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Skaldic Poetry of the Scandinavian Middle Ages

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Note to Þul Sjóvar 1III

[1] sær, sílægja ‘sea, ever-lying one’: The same pair of heiti from ‘the language of men’ and ‘the language of gods’ opens the list of the sea-names in Alv 24/1-2 (NK 127) Sær heitir með mǫnnom, | enn sílægia með goðom ‘It is called sær among men and sílægja among the gods’, but the latter name is not found elsewhere. Presumably, the word is a euphemism and most likely means ‘one ever-lying still’, from - ‘ever’ (intensifying prefix) and the strong verb liggja ‘lie’ (cf. AEW: silægja; Meissner 1924, 136), alternatively interpreted as sil-ægja, from sil ‘slowly flowing water’ and ægir ‘sea’. Cf. also Shetland Norn sjologa ‘mist lying over the sea’ (< *sjá-lægja lit. ‘sea-lying’); however, in compounds sjór/sær never occurs as si-/sí- (see Kommentar III, 352-3).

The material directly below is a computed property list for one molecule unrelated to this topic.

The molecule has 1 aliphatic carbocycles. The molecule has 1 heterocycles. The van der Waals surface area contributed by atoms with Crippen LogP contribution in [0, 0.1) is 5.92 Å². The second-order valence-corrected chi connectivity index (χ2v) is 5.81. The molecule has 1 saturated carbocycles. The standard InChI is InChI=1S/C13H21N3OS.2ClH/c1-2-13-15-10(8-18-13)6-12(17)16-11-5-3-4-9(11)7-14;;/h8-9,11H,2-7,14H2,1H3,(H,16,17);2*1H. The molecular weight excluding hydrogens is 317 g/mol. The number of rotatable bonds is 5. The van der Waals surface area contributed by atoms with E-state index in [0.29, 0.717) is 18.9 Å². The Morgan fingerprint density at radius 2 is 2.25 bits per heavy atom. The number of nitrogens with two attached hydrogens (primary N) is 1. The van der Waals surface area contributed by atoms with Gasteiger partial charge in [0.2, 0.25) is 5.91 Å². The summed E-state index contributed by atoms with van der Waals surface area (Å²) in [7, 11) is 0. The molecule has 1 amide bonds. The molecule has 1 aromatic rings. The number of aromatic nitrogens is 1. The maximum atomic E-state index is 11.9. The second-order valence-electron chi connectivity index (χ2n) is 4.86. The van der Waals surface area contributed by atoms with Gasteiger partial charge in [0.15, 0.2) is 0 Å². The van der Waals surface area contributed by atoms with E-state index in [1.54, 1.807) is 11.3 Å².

1. Bibliography
  2. AEW = Vries, Jan de. 1962. Altnordisches etymologisches Wörterbuch. 2nd rev. edn. Rpt. 1977. Leiden: Brill.
  3. NK = Neckel, Gustav and Hans Kuhn (1899), eds. 1983. Edda: Die Lieder des Codex Regius nebst verwandten Denkmälern. 2 vols. I: Text. 5th edn. Heidelberg: Winter.
  4. Kommentar = von See, Klaus et al. 1997-. Kommentar zu den Liedern der Edda. 6 vols (continuing). Heidelberg: Winter.
  5. Meissner, Rudolf. 1924. ‘Die Sprache der Götter, Riesen und Zwerge in den Alvíssmál’. ZDA 61, 128-40.
  6. Internal references
  7. Not published: do not cite ()


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